Gulf: Japan's Battleship-Carriers
By Mike Bennighof, Ph.D.
At the Battle
of Midway in June 1942, the Imperial
Navy lost four of its six fleet aircraft carriers.
Shorn of these valuable ships, the Japanese
high command desperately tried to replace
them. Only one new aircraft carrier, Taiho,
was under construction.
At the time, two large liners converted
to aircraft carriers, Junyo and Hiyo,
were just entering service. Many nations
contemplated such conversions, and the Italian
Navy had its similar Aquila. But
the Japanese were not pleased with the results.
The ex-liners had poor internal subdivision
compared to a warship hull, their speed never
matched design specifications, and hangar
spaces were cramped. A converted warship would
solve at least some of these problems.
soon after conversion, 1942
Casting about for warship hulls that could
be converted to carriers fairly quickly, the
Navy ordered work stopped on the new cruiser
Ibuki, and her conversion to a carrier.
The seaplane tenders Chitose and
Chiyoda, designed with such an option
in mind, got the same treatment. The incomplete
battleship Shinano, third of the
massive Yamato class, would also be completed
as an aircraft carrier.
Naval engineers made a radical proposal:
Convert all 10 of the Imperial Navy’s
older battleships to aircraft carriers. Each
could carry, they estimated, 54 aircraft.
The high command removed the four Kongo class
battlecruisers from the list, as these elderly
but still fast ships would be needed to escort
the rebuilt carrier forces. The admirals also
vetoed conversion of the two battleships with
16-inch guns, Nagato and Mutsu.
before her conversion
That left just four eligible dreadnoughts,
two of the Fuso class and two more of the
similar Hyuga class. Limited resources would
have to be split between the conversions and
new construction of the Unryu class about
to be laid down in Japanese yards. A semi-conversion
would instead be attempted, removing the aft
armament and replacing it with a flying-off
Approval came in June 1943, and worked started
with Hyuga and her sister, Ise.
The slightly older Fuso and
Yamashiro, slated for the same work,
never received the conversion. Their turret
layout would have necessitated removal of
six of their twelve 14-inch guns, where the
Hyuga class would only lose four. And the
pair converted were slightly faster.
Initial plans called for everything aft of
the funnel to be removed, but the final version
only removed the two stern turrets. A hangar
took their place, with an aircraft handling
deck above it. This was not a true “flight
deck,” as aircraft were no longer intended
to fly off of it. Two catapults would launch
The two ships initially were intended to
carry the D4Y “Judy” dive bomber,
which we described earlier. This plane had good offensive
punch, but the battleships could not have
recovered them: they would fly one sortie,
then have to land at an airfield or on an
actual carrier. Thus the battleships could
not re-fuel or re-arm their aircraft, and
would have to enter a port to recover them.
Planners decided this was much too complicated,
and wanted the two ships to be able to fully
operate their air group.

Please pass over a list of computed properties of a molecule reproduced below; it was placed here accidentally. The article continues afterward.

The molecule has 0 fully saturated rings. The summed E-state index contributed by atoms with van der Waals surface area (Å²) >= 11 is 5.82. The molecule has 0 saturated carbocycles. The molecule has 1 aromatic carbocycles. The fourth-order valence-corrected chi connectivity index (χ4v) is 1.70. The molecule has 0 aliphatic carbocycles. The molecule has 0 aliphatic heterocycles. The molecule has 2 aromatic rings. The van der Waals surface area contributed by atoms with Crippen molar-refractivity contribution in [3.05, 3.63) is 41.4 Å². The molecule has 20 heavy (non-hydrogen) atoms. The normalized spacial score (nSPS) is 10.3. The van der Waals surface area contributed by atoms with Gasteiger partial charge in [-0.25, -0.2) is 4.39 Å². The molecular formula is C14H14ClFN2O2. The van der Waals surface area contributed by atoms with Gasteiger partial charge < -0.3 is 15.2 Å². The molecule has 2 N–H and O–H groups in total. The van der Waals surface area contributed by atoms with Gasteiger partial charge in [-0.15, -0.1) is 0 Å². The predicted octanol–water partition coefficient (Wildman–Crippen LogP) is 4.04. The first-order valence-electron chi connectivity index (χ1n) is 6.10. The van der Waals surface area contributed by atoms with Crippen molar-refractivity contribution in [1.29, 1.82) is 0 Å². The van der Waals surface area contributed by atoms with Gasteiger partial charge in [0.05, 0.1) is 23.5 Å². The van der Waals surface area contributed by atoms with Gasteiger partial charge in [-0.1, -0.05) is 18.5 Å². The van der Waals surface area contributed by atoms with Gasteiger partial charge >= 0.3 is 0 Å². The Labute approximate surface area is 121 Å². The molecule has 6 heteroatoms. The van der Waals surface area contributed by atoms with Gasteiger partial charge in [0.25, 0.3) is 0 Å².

Instead, the two ships would also operate
the Aichi E16 Zuiun (“Auspicious Cloud”)
seaplane, known to the Allies as “Paul.”
Eleven of each type would be carried. The
Auspicious Cloud carried a respectable bomb
load and had good range and armament.
As a final modification, each ship received
over a hundred 25mm anti-aircraft guns and
a number of rocket launchers.
The two ships had disappointing careers as
battleship-carriers. They participated with
the First Carrier Fleet in the Leyte Gulf
operation, and hundreds of American carrier
planes swarmed the force, sinking all of its
carriers but one. The massive firepower of
the two battleship-carriers spared them. They
undertook some transport missions in the last
year of the war, but never appear to have
actually operated their aircraft. American
planes sank them at their moorings just before
the war’s end, and both were scrapped
Gamers of course are never satisfied with
what was, and far more interested in what
might have been. We’ve provided more
rational air groups for the two ships. They
would have been well-suited to operating the
Ka-1 autogyro we detailed earlier.
With these craft on board, the battleship-carriers
could have provided substantial anti-submarine
capability. The aircraft handling decks would
have been sufficiently large to handle both
take-offs and landings. However, the Ka-1
was an army aircraft, and in Japan, Army and
Navy did not cooperate.
Fleet air defense required fighters, and
Japan had some very good seaplane fighters
that could have been operated by the battleship-carriers.
No other nation attempted to operate such
planes by the 1940s, as the floats created
such drag that it was believed no seaplane
could come close to a land plane’s performance.
Japanese designers first disproved this with
a seaplane version of the A6M “Zero”
fighter. While it did not equal the regular
version of the plane, it wasn’t that
far behind it. Requirements were issued for
next-generation seaplane fighters.
In 1943, Kawanishi produced the N1K “Kyofu”
(“Powerful Wind”), known to the
Allies as “Rex.” The Powerful
Wind, while not as good as contemporary land-based
fighters, had surprisingly good performance
for a seaplane. Kawanishi’s land-based
version, the N1K1-J Shiden (“Violet
Lightning”) was an excellent fighter,
equal to the American Corsairs and Hellcats.
These seaplnes would definitely have added
to fleet air defense, though of course recovering
them would have been far more cumbersome than
carrier landings, especially in action.
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